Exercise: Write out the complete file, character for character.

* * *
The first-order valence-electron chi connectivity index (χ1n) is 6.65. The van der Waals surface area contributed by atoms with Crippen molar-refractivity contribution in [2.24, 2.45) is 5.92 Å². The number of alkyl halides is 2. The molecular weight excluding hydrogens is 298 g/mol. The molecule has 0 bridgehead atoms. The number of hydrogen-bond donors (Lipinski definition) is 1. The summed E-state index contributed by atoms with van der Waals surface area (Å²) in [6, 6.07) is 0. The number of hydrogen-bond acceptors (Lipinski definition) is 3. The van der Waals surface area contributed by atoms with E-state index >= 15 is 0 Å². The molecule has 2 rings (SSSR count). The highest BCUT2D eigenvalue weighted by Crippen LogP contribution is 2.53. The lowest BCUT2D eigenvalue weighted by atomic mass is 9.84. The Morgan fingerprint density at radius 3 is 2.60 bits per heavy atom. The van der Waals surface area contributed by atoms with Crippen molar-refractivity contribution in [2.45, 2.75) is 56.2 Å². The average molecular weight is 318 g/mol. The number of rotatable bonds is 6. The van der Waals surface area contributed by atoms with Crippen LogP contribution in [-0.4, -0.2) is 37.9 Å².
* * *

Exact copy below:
The first-order valence-electron chi connectivity index (χ1n) is 6.65. The van der Waals surface area contributed by atoms with Crippen molar-refractivity contribution in [2.24, 2.45) is 5.92 Å². The number of alkyl halides is 2. The molecular weight excluding hydrogens is 298 g/mol. The molecule has 0 bridgehead atoms. The number of hydrogen-bond donors (Lipinski definition) is 1. The summed E-state index contributed by atoms with van der Waals surface area (Å²) in [6, 6.07) is 0. The number of hydrogen-bond acceptors (Lipinski definition) is 3. The van der Waals surface area contributed by atoms with E-state index >= 15 is 0 Å². The molecule has 2 rings (SSSR count). The highest BCUT2D eigenvalue weighted by Crippen LogP contribution is 2.53. The lowest BCUT2D eigenvalue weighted by atomic mass is 9.84. The Morgan fingerprint density at radius 3 is 2.60 bits per heavy atom. The van der Waals surface area contributed by atoms with Crippen molar-refractivity contribution in [2.45, 2.75) is 56.2 Å². The average molecular weight is 318 g/mol. The number of rotatable bonds is 6. The van der Waals surface area contributed by atoms with Crippen LogP contribution in [-0.4, -0.2) is 37.9 Å².